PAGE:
PARIS, Nov 19 — Whoever said that the metaverse was already a has-been? Certainly not the fashion and luxury industries, which are continuing to roll out initiatives for this parallel world, blurring the boundaries between real and virtual.
One year after the name change from Facebook’ to Meta, here are the latest developments testifying to the fashion industry’s infatuation with this new world of avatars.
After having explored the infinite possibilities offered by NFTs from top to bottom, the fashion industry seems to be investing in its positioning when it comes to digital fashion and gaming. These are two playgrounds that it has been experimenting with for over a year now, but where activity now seems to be ramping up.
The latest launches of Balmain, Dolce & Gabbana, Ralph Lauren, H&M, and of course Gucci, all revolve around these virtual worlds. It may still be a tentative step forward, but it shows the growing interest of an entire industry for these futuristic practices and milieus.
The winning duo of virtual fashion and gaming
The latest Metaverse Fashion Trend Report by Roblox, published in early November, reveals that Generation Z nowadays gives as much importance to virtual fashion as to physical — or ‘real’ — fashion.
A revelation that gives brands and luxury labels something to think about, as they try to win the favours of this key target market whose purchasing power keeps growing over the years. So it’s not surprising to see renewed interest from the entire industry for virtual wear of all kinds, which continues to gain ground.
After Balenciaga in 2021, followed by Moncler and Armani Beauty, it is now the Ralph Lauren label that has announced a partnership with popular game Fortnite (Epic Games), with the key collection “Polo Stadium Ralph Lauren.”
It’s an opportunity for the luxury brand to present digital clothing and accessories, which can be transposed in the real world, to some 350 million potential players (the number of registered users in 2022). Balmain meanwhile has announced a partnership with the video game Need for Speed (Electronic Arts) with the introduction of some of its latest creations in digital versions.
At the same time, Dolce & Gabbana has teamed up with Mkers, this time focusing on esports through the ‘gooDGame’ project. Beyond initiatives created around the practice of esport, the Italian house has also created a collection, although this time exclusively for gamers, as well as a web series of eight episodes produced by Frame by Frame.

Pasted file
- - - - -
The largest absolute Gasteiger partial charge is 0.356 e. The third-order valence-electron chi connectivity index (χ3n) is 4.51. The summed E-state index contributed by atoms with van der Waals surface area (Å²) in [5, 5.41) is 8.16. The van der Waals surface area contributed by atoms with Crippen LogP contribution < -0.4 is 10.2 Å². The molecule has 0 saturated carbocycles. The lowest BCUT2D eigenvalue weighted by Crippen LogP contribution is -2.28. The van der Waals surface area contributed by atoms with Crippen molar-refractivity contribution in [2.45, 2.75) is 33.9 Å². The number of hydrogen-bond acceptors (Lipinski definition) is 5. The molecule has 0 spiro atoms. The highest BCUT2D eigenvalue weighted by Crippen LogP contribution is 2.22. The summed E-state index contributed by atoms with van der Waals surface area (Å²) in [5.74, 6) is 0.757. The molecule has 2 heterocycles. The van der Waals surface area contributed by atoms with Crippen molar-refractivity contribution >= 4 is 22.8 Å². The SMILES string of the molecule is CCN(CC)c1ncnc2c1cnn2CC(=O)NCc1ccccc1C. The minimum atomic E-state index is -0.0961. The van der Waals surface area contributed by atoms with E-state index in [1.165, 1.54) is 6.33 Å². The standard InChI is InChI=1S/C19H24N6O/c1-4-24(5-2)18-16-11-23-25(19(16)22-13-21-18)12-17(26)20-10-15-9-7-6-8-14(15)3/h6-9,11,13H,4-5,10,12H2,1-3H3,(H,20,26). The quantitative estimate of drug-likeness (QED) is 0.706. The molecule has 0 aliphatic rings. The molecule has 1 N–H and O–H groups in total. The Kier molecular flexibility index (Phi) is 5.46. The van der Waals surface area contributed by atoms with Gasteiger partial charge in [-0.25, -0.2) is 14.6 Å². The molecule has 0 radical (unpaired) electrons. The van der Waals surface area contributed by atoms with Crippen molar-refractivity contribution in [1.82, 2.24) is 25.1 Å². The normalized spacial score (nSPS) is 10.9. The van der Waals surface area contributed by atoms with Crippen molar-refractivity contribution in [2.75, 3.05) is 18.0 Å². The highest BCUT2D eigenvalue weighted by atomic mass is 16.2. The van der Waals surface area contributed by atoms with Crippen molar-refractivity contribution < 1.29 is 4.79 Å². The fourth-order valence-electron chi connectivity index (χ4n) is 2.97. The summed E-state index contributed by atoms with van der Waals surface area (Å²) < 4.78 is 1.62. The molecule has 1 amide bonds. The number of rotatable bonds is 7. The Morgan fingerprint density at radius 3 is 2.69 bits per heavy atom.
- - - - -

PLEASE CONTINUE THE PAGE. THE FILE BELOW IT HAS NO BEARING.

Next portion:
Once again, this is a way to gain attention from gaming enthusiasts if not their business, the majority of whom belong to Gen Z.
H&M also aims to make it’s metaverse mark, although more modestly, with the Innovation Metaverse Design Story collection, to be discovered from December 8. Although it is a physical collection, it will be available for virtual fitting sessions thanks to five augmented reality filters designed with the Institute of Digital Fashion.
A first initative for the ready-to-wear giant, showing — yet again — that interest in the metaverse is coming from absolutely all segments of the fashion industry.
At the frontier between real and virtual
In its report, Roblox states that three quarters of Generation Z (Americans) devote part of their budget to virtual fashion, changing their style according to their moods and feelings (53 per cent), and even according to where they happen to find themselves in the metaverse (37 per cent). and their activity there.
The transposition of real life into this parallel universe is therefore no longer the stuff of science fiction, proving even more strongly the potential of digital clothing.
And this seems set to strengthen in the weeks and months to come. While more than 62 million virtual clothes and accessories were designed on Roblox in 2022, the platform also announced a partnership with the prestigious Parsons School of Design involving a course on the creation of digital clothes, as well as on the relationship between physical and digital fashion.
A collaboration that says a lot about fashion’s interest in these new virtual worlds. — ETX Studio
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